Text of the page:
This is Made (pronounced Muh-day). Made is a legend (I throw that word around a lot - but he deserves it). He surfed the same point break almost daily for 34 years, until a big swell, a wipeout, and a burst eardrum stopped him getting in the water. The only time he ventures out now is to teach beginners to surf, and uses homemade ear plugs (i.e. balled up pieces of paper) to keep water out of his ear. He was genuinely over the moon stoked whenever anyone finding their feet got up on a wave, and would paddle around the line up giving everyone who was new tips about where to sit and take off, pushing all the learners onto waves, even those who hadn't paid for lessons. He also makes a mean condensed milk coffee and has a habit of saying 'uh-oh' whenever he sees a big set coming.
Incidentally, we were wondering why we were meeting so many Balinese named Made. Turns out the Balinese have a distinct naming system whereby a persons name corresponds to which child they are (Wayan = first born, Made = second born etc) with generally only a few variations for each. Lots of people probably knew that already. I didn't.
Pulukan point. This is a big old rock shelf which juts out of the headland. The place comes alive around sunset when the heat of the day starts to subside. Fisherman come to fish (duh) and local kids arrive 3 and 4 to the scooter to play soccer on the sand. Apparently in winter when sunset coincides with low tide, bunches of families come to sit in the warm water of the shallow rock pools that form with the receding tide and have been baking in the sun all day to escape the cool (Bali averages a low temp of just 23 C in winter - evidently this is freezing enough to necessitate a natural spa bath).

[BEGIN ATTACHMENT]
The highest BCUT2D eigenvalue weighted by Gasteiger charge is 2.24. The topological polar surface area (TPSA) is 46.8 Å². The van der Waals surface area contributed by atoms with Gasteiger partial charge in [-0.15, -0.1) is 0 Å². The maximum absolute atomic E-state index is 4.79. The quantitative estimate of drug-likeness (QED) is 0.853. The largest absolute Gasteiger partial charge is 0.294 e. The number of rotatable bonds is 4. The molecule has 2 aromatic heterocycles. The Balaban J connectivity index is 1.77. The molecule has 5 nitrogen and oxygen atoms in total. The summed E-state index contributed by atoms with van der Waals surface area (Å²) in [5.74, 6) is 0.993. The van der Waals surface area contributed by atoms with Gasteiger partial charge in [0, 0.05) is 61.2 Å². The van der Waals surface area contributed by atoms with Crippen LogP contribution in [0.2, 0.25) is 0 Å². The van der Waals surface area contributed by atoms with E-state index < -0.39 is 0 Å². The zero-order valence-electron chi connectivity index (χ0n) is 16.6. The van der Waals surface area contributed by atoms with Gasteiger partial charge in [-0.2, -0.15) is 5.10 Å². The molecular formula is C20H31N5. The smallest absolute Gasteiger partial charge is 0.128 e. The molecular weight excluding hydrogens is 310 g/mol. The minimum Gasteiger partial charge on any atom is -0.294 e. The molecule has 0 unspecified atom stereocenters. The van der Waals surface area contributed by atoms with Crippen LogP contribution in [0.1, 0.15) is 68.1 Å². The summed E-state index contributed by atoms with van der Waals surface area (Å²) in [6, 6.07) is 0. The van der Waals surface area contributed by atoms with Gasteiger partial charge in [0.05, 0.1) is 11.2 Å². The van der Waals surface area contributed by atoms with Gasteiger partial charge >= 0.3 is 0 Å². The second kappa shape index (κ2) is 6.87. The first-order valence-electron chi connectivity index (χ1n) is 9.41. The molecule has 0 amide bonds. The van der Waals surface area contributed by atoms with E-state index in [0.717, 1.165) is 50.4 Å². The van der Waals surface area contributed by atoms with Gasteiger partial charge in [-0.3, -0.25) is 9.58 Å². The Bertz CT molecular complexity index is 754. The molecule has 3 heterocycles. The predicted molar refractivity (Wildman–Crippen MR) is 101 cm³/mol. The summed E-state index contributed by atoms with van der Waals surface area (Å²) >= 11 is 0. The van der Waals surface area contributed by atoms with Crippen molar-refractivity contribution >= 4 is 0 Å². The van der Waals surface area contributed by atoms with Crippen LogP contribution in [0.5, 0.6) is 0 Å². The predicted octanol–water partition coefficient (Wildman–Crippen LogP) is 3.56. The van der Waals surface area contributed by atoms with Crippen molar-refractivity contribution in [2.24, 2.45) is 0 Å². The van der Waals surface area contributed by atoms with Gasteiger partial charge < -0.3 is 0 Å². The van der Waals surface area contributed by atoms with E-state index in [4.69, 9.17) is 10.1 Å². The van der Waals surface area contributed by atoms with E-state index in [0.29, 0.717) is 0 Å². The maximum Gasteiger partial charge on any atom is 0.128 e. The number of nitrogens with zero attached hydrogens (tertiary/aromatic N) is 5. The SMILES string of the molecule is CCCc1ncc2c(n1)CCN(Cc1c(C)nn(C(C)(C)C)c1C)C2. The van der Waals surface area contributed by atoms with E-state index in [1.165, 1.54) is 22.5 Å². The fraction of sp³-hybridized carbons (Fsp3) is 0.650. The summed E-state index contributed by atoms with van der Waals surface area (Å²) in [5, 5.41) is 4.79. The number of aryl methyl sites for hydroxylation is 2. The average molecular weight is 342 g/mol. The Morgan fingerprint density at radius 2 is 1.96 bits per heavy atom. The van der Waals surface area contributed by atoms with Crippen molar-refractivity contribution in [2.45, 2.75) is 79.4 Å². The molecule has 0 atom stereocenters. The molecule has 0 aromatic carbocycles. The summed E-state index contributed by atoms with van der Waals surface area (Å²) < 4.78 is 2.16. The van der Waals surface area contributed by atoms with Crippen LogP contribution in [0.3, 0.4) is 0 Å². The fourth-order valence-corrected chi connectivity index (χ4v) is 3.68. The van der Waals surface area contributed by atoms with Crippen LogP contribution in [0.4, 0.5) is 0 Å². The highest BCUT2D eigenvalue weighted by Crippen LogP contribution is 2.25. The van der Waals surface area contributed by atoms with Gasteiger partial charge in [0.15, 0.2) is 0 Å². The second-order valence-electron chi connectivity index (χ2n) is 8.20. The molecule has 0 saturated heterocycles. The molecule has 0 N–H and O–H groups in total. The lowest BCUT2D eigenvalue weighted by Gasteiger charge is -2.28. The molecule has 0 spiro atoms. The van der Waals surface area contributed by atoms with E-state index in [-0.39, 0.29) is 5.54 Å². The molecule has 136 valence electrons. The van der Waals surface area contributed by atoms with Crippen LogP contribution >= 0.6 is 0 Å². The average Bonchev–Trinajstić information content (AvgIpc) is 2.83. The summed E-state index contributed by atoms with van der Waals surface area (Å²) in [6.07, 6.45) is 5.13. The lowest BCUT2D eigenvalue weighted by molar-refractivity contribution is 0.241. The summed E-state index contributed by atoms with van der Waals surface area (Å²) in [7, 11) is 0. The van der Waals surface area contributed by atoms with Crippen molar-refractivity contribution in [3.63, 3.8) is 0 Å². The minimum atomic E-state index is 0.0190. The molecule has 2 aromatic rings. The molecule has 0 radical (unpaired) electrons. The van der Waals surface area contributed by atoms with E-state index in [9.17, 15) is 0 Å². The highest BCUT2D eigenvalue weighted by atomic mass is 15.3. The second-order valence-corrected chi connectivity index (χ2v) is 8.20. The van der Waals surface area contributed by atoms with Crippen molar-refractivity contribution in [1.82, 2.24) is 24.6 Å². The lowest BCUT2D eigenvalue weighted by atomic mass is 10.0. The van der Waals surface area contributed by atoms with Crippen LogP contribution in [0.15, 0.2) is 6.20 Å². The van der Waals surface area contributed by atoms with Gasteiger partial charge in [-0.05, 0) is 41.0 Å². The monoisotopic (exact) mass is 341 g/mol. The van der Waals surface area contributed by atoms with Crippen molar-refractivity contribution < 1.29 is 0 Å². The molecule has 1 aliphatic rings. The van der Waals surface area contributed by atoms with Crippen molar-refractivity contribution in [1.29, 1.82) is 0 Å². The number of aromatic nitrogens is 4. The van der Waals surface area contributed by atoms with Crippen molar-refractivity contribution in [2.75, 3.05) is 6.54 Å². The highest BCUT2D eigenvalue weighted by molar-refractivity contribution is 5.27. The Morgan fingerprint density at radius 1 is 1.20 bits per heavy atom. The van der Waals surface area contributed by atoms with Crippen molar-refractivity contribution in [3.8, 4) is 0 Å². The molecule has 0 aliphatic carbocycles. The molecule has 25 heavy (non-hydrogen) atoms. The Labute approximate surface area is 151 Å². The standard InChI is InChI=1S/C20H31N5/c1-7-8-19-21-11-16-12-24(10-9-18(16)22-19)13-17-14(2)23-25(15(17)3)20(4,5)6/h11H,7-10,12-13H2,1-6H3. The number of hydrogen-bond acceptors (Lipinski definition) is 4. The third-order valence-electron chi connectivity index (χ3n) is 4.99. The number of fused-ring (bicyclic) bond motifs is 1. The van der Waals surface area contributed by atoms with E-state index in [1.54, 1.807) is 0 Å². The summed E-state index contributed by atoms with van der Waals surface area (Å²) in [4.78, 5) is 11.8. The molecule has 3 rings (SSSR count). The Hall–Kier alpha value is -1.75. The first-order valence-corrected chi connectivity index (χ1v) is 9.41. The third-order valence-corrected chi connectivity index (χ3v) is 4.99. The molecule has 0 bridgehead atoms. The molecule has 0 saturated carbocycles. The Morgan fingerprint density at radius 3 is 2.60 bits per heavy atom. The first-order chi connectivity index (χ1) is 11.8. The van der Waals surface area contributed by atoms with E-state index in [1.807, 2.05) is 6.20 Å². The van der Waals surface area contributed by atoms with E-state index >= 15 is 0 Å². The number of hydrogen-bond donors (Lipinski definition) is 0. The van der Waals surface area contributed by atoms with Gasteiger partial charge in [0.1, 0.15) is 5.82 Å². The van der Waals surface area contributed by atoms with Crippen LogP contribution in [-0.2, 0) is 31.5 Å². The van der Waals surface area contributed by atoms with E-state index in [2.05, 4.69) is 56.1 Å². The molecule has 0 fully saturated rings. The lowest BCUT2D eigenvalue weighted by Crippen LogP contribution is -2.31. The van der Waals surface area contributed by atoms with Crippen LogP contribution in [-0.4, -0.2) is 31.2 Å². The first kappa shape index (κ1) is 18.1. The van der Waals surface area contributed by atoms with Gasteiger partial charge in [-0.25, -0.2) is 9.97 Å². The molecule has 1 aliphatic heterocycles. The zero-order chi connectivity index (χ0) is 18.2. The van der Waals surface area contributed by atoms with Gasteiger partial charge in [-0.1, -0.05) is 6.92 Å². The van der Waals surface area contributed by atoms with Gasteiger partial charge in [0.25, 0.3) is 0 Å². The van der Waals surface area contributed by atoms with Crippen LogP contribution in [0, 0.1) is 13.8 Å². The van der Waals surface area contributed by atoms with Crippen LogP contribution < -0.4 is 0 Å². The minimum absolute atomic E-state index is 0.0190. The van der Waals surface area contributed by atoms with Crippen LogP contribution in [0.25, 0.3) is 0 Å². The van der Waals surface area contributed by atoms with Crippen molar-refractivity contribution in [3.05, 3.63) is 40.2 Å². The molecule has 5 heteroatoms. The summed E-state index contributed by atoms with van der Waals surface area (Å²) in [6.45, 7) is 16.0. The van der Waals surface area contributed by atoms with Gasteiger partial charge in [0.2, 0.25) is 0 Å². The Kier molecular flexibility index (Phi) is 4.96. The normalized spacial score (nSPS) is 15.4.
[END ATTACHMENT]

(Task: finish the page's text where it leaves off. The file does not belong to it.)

The boat is a monument to Indonesian independence from the Dutch.
Incidentally, the place is beautiful af.
So, I recently bit the bullet and purchased an old film SLR off of gumtree that I had had my eye on for a while. These are a few shots from the first roll I got developed after chasing a few sunsets and sunrises.
Confession - it was actually the second roll of film I shot. When I first got the camera, I got all excited and took it camping down the coast, had a few early rises down the beach, and then took it to the camera shop all giddy to get it developed. Turns out I loaded the film wrong and it was completely blank. #newb.
I love the whole process of shooting film. It forces you to slow down and think about everything you are doing and why. The anticipation of not knowing exactly what you are going to get (except for when it comes back blank). The lack of editing. What you take is what you get.
For the photo nerds, these were shot on a Nikon FE-2 with a 50 mm 1.8D on Portra 800 - generally overexposed a stop or two. Film retains highlights unbelievable well.
Hot days. Cool nights. Campfire cook ups. Long empty beaches, long empty waves and long hours on the road. New friends and old. Sunsets and moonrises. And stars.
And oats, so many bowls of oats.
A selection of shots taken over a week and half camping up and down the south coast down to Melbourne and back. It was a quintessential Australian summer road trip, and the editing reflects how the days exist in my mind - hazy, soft, and blissful. The south coast is stunning.
Every day has its own story. As of late I've been actively trying to keep that in mind when I head down to shoot, as opposed to just around for pretty pictures. After all, telling stories is what this is all about (at least in my uninformed, uneducated opinion).
Take the old man above. He was standing right there when I first stumbled down bleary eyed onto the beach at about 5 30, pumping little hand weights together with a resound clack, staring resolutely at the sea with a mix of longing and stoicism (with the occasional grimace I might add), and he was still there at 6 15 when I took this shot just as the sun was peaking over the north heads. He must have been pushing 80 and here he was, down the beach well before the sun camp up, working up a sweat and doing weights in the morning sun. If he can do that, it made me realise we have absolutely excuse to wake up in the morning and chase whatever it is that we are after. It also made be really want to have a chat and hear his story, but he looked pretty focused, and Humans of Bondi this ain't.
The rest of the morning passed, as it is want to do, in a particularly golden fashion.
Bonus shots at the end of a particularly ludicrous sunset spotted on the way down to Canberra last Friday.